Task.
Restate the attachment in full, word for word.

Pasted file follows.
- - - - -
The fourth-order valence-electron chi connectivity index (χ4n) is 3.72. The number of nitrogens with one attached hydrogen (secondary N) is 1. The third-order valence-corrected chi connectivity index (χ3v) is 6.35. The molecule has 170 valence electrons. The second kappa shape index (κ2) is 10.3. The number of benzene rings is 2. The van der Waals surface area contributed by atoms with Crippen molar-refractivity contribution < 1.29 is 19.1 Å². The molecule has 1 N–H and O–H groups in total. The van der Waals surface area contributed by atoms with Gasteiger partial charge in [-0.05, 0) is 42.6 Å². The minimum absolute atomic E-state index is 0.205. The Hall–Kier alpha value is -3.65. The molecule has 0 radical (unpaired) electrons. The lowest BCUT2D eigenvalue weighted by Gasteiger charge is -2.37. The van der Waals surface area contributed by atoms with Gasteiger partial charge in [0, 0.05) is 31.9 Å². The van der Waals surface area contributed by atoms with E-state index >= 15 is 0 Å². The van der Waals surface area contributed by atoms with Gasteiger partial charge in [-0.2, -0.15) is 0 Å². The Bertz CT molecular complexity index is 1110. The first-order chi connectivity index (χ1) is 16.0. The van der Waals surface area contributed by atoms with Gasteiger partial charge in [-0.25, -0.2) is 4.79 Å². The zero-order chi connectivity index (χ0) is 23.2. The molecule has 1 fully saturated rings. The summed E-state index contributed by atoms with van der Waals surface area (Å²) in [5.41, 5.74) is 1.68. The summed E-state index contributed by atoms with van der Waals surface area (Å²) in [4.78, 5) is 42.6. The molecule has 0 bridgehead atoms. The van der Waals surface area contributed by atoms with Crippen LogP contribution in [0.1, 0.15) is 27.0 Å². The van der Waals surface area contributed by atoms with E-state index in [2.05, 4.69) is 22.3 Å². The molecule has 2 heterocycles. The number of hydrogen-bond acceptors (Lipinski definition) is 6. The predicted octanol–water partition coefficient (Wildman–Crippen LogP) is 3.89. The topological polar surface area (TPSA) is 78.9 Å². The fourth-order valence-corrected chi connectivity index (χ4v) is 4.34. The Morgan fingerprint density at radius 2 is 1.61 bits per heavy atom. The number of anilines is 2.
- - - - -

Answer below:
The fourth-order valence-electron chi connectivity index (χ4n) is 3.72. The number of nitrogens with one attached hydrogen (secondary N) is 1. The third-order valence-corrected chi connectivity index (χ3v) is 6.35. The molecule has 170 valence electrons. The second kappa shape index (κ2) is 10.3. The number of benzene rings is 2. The van der Waals surface area contributed by atoms with Crippen molar-refractivity contribution < 1.29 is 19.1 Å². The molecule has 1 N–H and O–H groups in total. The van der Waals surface area contributed by atoms with Gasteiger partial charge in [-0.05, 0) is 42.6 Å². The minimum absolute atomic E-state index is 0.205. The Hall–Kier alpha value is -3.65. The molecule has 0 radical (unpaired) electrons. The lowest BCUT2D eigenvalue weighted by Gasteiger charge is -2.37. The van der Waals surface area contributed by atoms with Gasteiger partial charge in [0, 0.05) is 31.9 Å². The van der Waals surface area contributed by atoms with E-state index >= 15 is 0 Å². The van der Waals surface area contributed by atoms with Gasteiger partial charge in [-0.2, -0.15) is 0 Å². The Bertz CT molecular complexity index is 1110. The first-order chi connectivity index (χ1) is 16.0. The van der Waals surface area contributed by atoms with Gasteiger partial charge in [-0.25, -0.2) is 4.79 Å². The zero-order chi connectivity index (χ0) is 23.2. The molecule has 1 fully saturated rings. The summed E-state index contributed by atoms with van der Waals surface area (Å²) in [5.41, 5.74) is 1.68. The summed E-state index contributed by atoms with van der Waals surface area (Å²) in [4.78, 5) is 42.6. The molecule has 0 bridgehead atoms. The van der Waals surface area contributed by atoms with Crippen LogP contribution in [0.1, 0.15) is 27.0 Å². The van der Waals surface area contributed by atoms with E-state index in [2.05, 4.69) is 22.3 Å². The molecule has 2 heterocycles. The number of hydrogen-bond acceptors (Lipinski definition) is 6. The predicted octanol–water partition coefficient (Wildman–Crippen LogP) is 3.89. The topological polar surface area (TPSA) is 78.9 Å². The fourth-order valence-corrected chi connectivity index (χ4v) is 4.34. The Morgan fingerprint density at radius 2 is 1.61 bits per heavy atom. The number of anilines is 2.